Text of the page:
And I was like this is iron­ic” as this guy is going to take away repro­duc­tive rights and health­care. And every­one was, like, cry­ing in the booth, it was so dramatic…

The song’s called All the Things That Are Wrong With My Vagi­na and All the Med­i­cine I Need.

I’d been want­i­ng to write a song and was like yep, that’s the title”. The cho­rus goes some­thing like I got­ta get all these meds I need, so I can fuck good because it fuck­ing feels good and that’s all we have left…” And that was the first song we ever wrote…

And now Boris John­son is PM

I know.

Have you seen all the Trump and Boris memes?

Yeah, The Shin­ing one? Yeah. Fucked up.

But any­way peo­ple are lov­ing the cabaret vibe…

Oh good, they bet­ter [laughs].

Why do you think that it’s real­ly struck a chord?

I think it’s because I’m an amaz­ing singer [laughs]…no, I think we real­ly care that the music’s good, that it’s not a joke song. Even if they weren’t fun­ny we’d want peo­ple to lis­ten to them, so the com­bo, I hope, is attractive.

You talk a lot about the void” in your comedy…

Oh my god! I was just talk­ing about the void this morn­ing. It’s like, my void is now pul­sat­ing. I’ve been pic­tur­ing my void as this oval shaped thing right here [draws a cir­cle on her chest], and the edges are kind of singed…[mutters] electrocuted.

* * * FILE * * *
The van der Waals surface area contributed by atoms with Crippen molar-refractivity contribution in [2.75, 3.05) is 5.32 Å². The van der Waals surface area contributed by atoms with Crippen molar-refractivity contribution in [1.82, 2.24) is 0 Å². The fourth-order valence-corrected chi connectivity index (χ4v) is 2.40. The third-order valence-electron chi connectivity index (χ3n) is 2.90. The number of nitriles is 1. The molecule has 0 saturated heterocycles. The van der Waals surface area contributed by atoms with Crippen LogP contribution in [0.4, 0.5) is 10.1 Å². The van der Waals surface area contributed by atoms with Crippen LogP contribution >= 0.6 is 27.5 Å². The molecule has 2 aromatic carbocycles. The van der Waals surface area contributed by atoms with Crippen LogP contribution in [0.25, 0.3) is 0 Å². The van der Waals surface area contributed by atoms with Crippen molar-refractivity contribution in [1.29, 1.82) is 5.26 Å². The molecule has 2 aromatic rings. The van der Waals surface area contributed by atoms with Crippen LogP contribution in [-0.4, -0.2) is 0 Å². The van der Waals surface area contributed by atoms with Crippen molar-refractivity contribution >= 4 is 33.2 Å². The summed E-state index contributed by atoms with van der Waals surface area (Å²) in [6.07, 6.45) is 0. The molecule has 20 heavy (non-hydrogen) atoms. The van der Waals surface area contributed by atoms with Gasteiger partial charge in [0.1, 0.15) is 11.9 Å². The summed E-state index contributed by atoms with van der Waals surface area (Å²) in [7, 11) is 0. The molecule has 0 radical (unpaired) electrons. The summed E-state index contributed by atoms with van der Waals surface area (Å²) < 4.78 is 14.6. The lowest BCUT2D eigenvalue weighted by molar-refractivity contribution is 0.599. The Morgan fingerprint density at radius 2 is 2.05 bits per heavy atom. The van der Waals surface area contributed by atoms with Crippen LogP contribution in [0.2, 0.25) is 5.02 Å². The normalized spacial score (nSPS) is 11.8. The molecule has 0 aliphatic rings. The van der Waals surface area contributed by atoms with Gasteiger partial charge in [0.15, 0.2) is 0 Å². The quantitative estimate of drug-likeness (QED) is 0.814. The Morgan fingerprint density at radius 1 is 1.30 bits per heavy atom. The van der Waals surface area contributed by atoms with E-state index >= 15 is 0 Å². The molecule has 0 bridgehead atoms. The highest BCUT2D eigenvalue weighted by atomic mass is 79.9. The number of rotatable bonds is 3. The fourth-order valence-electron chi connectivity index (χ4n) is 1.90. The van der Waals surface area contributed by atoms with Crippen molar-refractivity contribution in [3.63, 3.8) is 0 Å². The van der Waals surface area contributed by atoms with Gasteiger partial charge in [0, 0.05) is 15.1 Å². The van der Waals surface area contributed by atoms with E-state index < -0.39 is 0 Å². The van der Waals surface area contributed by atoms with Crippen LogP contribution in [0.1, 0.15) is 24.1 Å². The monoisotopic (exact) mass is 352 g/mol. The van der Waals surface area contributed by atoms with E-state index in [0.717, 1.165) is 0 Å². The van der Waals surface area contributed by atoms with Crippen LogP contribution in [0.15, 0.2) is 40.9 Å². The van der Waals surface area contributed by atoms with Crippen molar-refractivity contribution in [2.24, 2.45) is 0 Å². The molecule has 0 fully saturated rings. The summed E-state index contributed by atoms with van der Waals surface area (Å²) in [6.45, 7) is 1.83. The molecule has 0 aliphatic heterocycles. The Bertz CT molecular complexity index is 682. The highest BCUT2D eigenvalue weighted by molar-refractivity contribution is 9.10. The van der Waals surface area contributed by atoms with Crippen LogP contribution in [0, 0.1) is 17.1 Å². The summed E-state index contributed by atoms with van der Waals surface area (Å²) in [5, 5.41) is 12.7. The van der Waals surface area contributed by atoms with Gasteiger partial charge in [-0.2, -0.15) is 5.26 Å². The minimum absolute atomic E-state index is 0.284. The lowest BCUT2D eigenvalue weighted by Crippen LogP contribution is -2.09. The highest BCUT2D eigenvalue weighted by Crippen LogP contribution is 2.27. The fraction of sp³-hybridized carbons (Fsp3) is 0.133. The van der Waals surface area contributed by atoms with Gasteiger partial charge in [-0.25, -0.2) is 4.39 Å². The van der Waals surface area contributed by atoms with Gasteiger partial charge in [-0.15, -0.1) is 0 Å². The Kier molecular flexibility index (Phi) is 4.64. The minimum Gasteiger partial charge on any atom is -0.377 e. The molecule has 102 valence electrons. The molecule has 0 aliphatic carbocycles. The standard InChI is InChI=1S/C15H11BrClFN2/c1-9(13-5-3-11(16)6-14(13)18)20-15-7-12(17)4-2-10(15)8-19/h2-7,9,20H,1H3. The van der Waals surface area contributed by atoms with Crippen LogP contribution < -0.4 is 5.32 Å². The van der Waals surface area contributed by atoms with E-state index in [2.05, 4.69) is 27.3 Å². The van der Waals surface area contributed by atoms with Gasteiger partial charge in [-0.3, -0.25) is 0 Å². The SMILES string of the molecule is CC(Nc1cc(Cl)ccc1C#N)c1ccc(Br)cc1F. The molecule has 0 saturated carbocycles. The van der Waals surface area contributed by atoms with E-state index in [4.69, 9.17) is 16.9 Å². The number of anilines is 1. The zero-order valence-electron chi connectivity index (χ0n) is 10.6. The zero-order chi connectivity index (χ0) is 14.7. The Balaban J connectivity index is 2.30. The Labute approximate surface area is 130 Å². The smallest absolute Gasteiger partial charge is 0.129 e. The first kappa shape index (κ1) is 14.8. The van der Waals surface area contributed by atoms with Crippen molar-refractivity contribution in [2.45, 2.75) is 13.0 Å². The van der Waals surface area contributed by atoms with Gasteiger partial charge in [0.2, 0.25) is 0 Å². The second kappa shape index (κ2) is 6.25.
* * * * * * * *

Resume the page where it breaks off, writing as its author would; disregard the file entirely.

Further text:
OK, so what do you throw into your void, oth­er than com­e­dy, to try and feel fulfilled?

Male atten­tion, sex, food, alco­hol, Likes, clothes – all the classics.

In that order?

Yeah, if there’s any addic­tion you can have, I’m prob­a­bly a lit­tle bit addict­ed to it. Although, I’m scared of drugs, so I don’t do drugs.

No cocaine in the void?

No but Adder­all and Xanax. Do those count?

Maybe. I tried Xanax recre­ation­al­ly for the first time recently. 

I have a pre­scrip­tion, so it’s not total­ly crazy that I take it. Although, I don’t have an Adder­all pre­scrip­tion, every now and then I’ll take it if I want to stay up par­ty­ing. I don’t like cocaine. And Xanax, I need it. You can tell I’m fuck­ing wired as hell right now. Prob­a­bly because I got elec­tro­cut­ed. The thing is, I’m wor­ried I’m going to be like this now and then I’ll crash before the show. Oh my god, I hope I can keep this up…

I total­ly think you can and as soon as you get up there it’ll be like…

Oh yeah, yeah, yeah. We nor­mal­ly do 1hr30 but I have to keep it tight tonight and do 55mins.

How come?

That’s what I was told to do. And any more is like…I don’t know. The sta­mi­na required to do 1hr30 every night would be psychotic. 

Where do you think the void comes from?

I think I just feel so much. I think I want more, con­stant­ly want more, more, more. I’m a per­son who wants to expe­ri­ence every­thing. I think every­one has a void but I think some people’s are big­ger than others. 

You’re expe­ri­enc­ing a lev­el of fame right now. Have you read any­thing weird about yourself?